Dear Miss S:
Forty years ago, Henry Barton starred in the television series The Scarlet Knight. Now he wastes away in a California retirement home, forgotten by all except Tony McGraw, a 13-year-old devotee of the show. On the eve of a theatrical update of the series—produced by Henry’s estranged daughter—Henry sallies forth like a modern Don Quixote to prove he’s the real Scarlet Knight.
Henry’s first attempts at superheroics are minor, such as trying to rescue a prostitute from the customers Henry believes to be rapists. But soon he sees greater evil around him in the form of a conspiracy to destroy the city with giant robots masterminded by the Scarlet Knight’s archenemy the Black Dragoon, whom he thinks has wormed his way into the mayor’s office. This leads Henry to a daring break-in of city hall to retrieve evidence and a final showdown with the Black Dragoon—a stuntman recruited by Henry’s daughter—on the roof of a theater the night the Scarlet Knight film premieres.
The story alternates between the fanciful world of the Scarlet Knight imagined by Henry and the real world seen by Tony, the unwilling sidekick trying to get his friend home safely. As Henry’s madness deepens, jeopardizing both their lives, Tony loses his naïve beliefs about loyalty and heroism. He comes to see the naked world in all its terrible glory.
The Naked World is a 70,000-word dark literary comedy that updates the Cervantes novel for a modern audience. I think it’s important to note the novel of Don Quixote bears little resemblance to the well-known stage play Man of La Mancha. The former is not about reaching for impossible dreams so much as it is about keeping your feet on the ground. This is the spirit I’ve tried to capture in my novel.
May I send you a copy? Thank you for your time.
that's a good query letter. I'm not so sure it's a book I'm going to love, but it's a good letter.
“I never wanted to be famous. I just wanted to be an actor,” Henry Barton told me once in his apartment. I had just put in the DVD of the pilot episode of The Scarlet Knight. He said this as his name came onto the screen in bold yellow letters while a section of horns belted out the triumphal theme song. “Acting is all I ever wanted to do.”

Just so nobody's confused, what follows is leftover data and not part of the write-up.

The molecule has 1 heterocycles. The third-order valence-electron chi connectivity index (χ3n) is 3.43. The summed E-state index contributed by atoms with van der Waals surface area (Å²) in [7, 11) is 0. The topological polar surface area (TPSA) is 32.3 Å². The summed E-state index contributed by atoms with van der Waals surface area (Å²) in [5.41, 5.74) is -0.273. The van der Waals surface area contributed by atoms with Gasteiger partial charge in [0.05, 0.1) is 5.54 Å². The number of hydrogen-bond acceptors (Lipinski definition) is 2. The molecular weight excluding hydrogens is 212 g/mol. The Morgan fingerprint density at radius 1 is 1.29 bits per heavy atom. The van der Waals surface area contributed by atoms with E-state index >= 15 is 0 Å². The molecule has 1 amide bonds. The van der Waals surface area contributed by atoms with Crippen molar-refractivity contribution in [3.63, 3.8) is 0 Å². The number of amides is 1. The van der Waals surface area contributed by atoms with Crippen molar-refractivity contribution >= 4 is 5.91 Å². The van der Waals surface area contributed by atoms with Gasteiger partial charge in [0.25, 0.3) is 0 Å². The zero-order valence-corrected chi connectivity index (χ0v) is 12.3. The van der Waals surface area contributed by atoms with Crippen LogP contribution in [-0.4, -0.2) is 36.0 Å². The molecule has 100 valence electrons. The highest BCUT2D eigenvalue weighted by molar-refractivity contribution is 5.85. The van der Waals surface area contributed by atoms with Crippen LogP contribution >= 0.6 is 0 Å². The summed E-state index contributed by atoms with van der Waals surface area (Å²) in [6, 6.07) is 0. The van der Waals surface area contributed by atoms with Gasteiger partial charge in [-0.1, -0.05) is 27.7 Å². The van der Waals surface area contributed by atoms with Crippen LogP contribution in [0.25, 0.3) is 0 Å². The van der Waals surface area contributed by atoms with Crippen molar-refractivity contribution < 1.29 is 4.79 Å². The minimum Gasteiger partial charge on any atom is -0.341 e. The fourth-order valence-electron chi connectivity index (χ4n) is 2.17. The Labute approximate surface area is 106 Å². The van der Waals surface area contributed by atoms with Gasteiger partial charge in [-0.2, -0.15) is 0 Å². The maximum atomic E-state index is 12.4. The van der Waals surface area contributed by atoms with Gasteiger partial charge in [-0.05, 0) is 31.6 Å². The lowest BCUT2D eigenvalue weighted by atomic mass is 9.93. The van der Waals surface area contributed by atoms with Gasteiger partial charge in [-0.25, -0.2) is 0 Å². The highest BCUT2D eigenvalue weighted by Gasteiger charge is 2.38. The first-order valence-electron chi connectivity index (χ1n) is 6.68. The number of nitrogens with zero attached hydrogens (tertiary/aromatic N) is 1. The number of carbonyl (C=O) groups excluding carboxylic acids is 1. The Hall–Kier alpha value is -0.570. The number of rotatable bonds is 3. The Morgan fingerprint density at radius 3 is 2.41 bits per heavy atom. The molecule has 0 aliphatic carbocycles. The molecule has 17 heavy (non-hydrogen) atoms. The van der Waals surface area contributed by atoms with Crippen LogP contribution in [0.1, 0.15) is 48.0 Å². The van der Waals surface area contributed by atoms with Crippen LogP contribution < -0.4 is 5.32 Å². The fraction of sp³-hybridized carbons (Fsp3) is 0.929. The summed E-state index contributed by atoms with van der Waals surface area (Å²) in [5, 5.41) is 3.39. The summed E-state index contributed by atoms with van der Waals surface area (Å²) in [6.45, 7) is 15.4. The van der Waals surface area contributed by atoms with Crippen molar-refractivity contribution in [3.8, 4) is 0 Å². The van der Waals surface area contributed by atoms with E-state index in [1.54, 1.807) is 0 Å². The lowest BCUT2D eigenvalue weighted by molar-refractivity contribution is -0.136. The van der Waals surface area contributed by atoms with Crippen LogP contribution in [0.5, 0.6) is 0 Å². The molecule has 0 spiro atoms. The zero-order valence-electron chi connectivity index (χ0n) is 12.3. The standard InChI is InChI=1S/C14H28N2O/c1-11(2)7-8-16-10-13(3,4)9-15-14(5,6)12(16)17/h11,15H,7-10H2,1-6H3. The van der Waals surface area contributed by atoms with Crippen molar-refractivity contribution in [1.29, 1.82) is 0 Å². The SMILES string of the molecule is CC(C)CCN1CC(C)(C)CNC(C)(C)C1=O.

True to his words, Henry remained an actor right until the end. He was famous for nine months—from the fall of 1968 until the summer of 1969—but by the time of his funeral, only a handful of fans made the trip to Malibu where he was interred next to his wife. His death received only a back page mention in entertainment sections around the country and didn’t warrant any acknowledgement on television shows more concerned with the latest drunken exploits of Lindsay Lohan.
(this is your lead)
A gunshot wound to the abdomen compounded by old age and a bad heart was listed as the cause of death, but abandonment compounded by loneliness really killed him. Henry never cared about being famous, but every actor needs an audience. An actor without an audience has no choice but to manufacture one.
I blamed myself for years about what happened. If I hadn’t bought him the DVD player, if I hadn’t shown him how to use it, if I hadn’t put off my visits during exam week then maybe nothing would have happened. Maybe Henry would have lived many more years; maybe he would still be alive today.
I was only thirteen when it happened with a thirteen-year-old’s priorities. Like any kid, I never thought an adult might need me to be strong for him. I didn’t think an adult as old as Henry might still have problems too big to handle on his own.
I'd read on. You've gotten past the difficulty of the 13 year old's voice by telling it this way. I think that's a good choice.